Link-O-Rama: Zumaya, Feliz, and AL dominance

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* Mark Divver of the Providence Journal notes that Joel Zumaya has thrown more 100-mph pitches this season than everyone else in baseball combined.
And he’s been out since mid-July with a shoulder injury. Amazing. Zumaya threw 584 pitches this season and 198 of them cracked triple digits.
* Gil LeBreton of the Fort Worth Star-Telegram writes that no one seems quite sure whether Neftali Feliz will be start or relieve after this season, but hopefully the Rangers will at least give him a chance to succeed in the rotation.
* Interesting stat passed along by Keith Law of ESPN.com, via Twitter: “The AL has won 57.5 percent of interleague games the last four years. That’s a 93-69 record per 162 games.”

Mets invite Tim Tebow to spring training

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Tim Tebow isn’t letting go of his major league dreams just yet. The former NFL quarterback is slated to appear with the Mets during spring training this year, extending what initially looked like an ill-fated career choice for at least one more season. Per the club’s official announcement on Friday, he’ll join a group of spring training invitees that includes top-30 prospects like Peter Alonso, P.J. Conlon, Patrick Mazeika and David Thompson.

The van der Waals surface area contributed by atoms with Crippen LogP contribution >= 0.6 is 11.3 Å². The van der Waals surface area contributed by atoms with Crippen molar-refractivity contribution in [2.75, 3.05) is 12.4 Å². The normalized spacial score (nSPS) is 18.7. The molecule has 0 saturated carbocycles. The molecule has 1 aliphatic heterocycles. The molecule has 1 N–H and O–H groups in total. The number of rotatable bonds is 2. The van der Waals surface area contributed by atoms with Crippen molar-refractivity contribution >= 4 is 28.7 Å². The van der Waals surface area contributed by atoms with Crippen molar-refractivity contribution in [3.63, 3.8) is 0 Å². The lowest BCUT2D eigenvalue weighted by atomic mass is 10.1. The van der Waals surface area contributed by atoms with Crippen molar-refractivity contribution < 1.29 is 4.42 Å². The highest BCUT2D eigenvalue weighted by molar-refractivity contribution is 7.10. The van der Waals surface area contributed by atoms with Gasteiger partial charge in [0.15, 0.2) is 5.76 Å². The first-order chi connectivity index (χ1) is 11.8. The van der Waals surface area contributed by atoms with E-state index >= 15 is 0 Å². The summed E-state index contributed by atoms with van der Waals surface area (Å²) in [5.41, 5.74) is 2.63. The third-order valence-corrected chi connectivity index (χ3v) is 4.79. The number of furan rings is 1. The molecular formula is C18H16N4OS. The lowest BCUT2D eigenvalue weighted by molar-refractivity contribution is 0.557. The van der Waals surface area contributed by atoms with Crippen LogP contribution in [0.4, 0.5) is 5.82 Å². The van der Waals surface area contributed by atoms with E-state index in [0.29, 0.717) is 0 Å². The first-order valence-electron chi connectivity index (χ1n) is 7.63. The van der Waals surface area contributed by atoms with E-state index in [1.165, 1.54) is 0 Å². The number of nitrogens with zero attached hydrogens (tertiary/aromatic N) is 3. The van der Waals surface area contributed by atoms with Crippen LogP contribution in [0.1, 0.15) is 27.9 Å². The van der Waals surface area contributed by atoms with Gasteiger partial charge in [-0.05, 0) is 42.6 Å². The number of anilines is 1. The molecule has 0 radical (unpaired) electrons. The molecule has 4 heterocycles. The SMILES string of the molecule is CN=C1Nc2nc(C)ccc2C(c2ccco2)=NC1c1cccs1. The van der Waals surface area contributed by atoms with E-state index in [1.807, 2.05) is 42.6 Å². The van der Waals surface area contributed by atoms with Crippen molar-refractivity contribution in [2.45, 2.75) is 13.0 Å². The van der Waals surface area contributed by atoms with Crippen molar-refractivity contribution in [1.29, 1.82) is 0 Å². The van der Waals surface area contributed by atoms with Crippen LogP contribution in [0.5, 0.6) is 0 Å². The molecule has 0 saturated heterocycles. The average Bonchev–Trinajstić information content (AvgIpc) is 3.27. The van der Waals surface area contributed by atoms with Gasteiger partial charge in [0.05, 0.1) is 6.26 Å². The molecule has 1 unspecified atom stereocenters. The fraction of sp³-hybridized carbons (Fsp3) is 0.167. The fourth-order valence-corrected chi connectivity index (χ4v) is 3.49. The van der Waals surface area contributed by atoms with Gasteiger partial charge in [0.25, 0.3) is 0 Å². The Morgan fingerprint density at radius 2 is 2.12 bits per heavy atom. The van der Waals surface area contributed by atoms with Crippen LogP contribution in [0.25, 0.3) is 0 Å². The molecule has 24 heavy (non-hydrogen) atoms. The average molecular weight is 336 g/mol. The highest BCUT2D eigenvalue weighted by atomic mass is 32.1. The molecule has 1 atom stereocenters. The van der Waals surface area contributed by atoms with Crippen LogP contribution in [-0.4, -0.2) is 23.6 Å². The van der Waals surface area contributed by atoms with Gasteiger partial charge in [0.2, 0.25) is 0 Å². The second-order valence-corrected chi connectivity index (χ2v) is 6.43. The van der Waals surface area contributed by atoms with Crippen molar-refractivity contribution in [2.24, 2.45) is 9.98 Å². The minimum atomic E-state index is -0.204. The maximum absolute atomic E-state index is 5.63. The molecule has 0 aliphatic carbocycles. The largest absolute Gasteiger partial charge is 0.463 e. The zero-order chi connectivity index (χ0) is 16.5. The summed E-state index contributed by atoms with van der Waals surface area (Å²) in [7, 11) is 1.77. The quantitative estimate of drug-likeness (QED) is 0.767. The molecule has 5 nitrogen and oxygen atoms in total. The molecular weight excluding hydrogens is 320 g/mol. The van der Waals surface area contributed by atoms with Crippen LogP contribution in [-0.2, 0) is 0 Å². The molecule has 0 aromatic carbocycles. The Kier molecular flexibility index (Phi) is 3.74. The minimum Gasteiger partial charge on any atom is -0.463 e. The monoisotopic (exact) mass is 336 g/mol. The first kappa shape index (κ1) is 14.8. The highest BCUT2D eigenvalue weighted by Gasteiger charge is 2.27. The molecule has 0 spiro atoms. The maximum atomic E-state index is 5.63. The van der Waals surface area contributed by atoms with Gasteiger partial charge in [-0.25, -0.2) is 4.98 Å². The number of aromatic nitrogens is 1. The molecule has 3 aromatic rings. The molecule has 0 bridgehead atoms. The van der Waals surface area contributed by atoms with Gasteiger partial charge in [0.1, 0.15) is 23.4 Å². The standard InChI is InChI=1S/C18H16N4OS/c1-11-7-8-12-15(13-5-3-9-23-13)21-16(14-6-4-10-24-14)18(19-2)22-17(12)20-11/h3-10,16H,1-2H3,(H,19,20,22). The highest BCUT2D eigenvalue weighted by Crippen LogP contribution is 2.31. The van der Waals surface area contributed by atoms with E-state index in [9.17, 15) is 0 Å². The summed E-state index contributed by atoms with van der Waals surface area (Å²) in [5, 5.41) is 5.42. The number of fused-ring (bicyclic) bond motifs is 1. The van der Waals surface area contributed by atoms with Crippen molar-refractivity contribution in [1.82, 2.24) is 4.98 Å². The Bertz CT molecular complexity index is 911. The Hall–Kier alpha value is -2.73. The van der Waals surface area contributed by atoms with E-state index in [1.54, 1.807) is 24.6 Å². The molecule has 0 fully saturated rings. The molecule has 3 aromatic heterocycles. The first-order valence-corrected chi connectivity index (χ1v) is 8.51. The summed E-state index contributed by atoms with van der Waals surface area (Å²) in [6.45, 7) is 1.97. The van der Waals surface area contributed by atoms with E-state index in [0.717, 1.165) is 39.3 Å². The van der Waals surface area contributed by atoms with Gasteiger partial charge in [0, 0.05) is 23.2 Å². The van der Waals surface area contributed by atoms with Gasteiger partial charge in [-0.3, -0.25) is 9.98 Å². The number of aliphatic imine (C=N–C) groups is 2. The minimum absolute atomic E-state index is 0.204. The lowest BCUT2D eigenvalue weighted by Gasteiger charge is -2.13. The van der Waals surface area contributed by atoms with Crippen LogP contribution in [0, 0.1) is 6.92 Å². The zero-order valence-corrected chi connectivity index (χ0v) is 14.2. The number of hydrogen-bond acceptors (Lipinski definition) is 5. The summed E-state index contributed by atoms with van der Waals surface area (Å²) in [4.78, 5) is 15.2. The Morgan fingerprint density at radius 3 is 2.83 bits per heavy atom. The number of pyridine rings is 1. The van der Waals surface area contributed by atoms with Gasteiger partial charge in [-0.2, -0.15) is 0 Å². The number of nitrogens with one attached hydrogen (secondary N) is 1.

Tebow, 30, hasn’t taken to professional baseball as gracefully as expected. He batted a cumulative .226/.309/.347 with eight home runs and a .656 OPS in 486 plate appearances for Single-A Columbia and High-A St. Lucie in 2017. While that wasn’t enough to compel the Mets to give the aging outfielder a big league tryout, there’s no denying that Tebow brought substantial benefit to their minor league affiliates — in the form of increased attendance figures and ticket sales, that is.

Even after the Mets were booted from the NL East race last September, they resisted the idea of promoting Tebow for a late-season attendance boost of their own. That’s not to say they’re planning on taking the same approach in 2018; Tebow will undoubtedly get his cup of coffee in the majors at some point, but for now, a Grapefruit League tryout is likely as close as he’ll ever get to playing with the team’s big league roster on an everyday basis.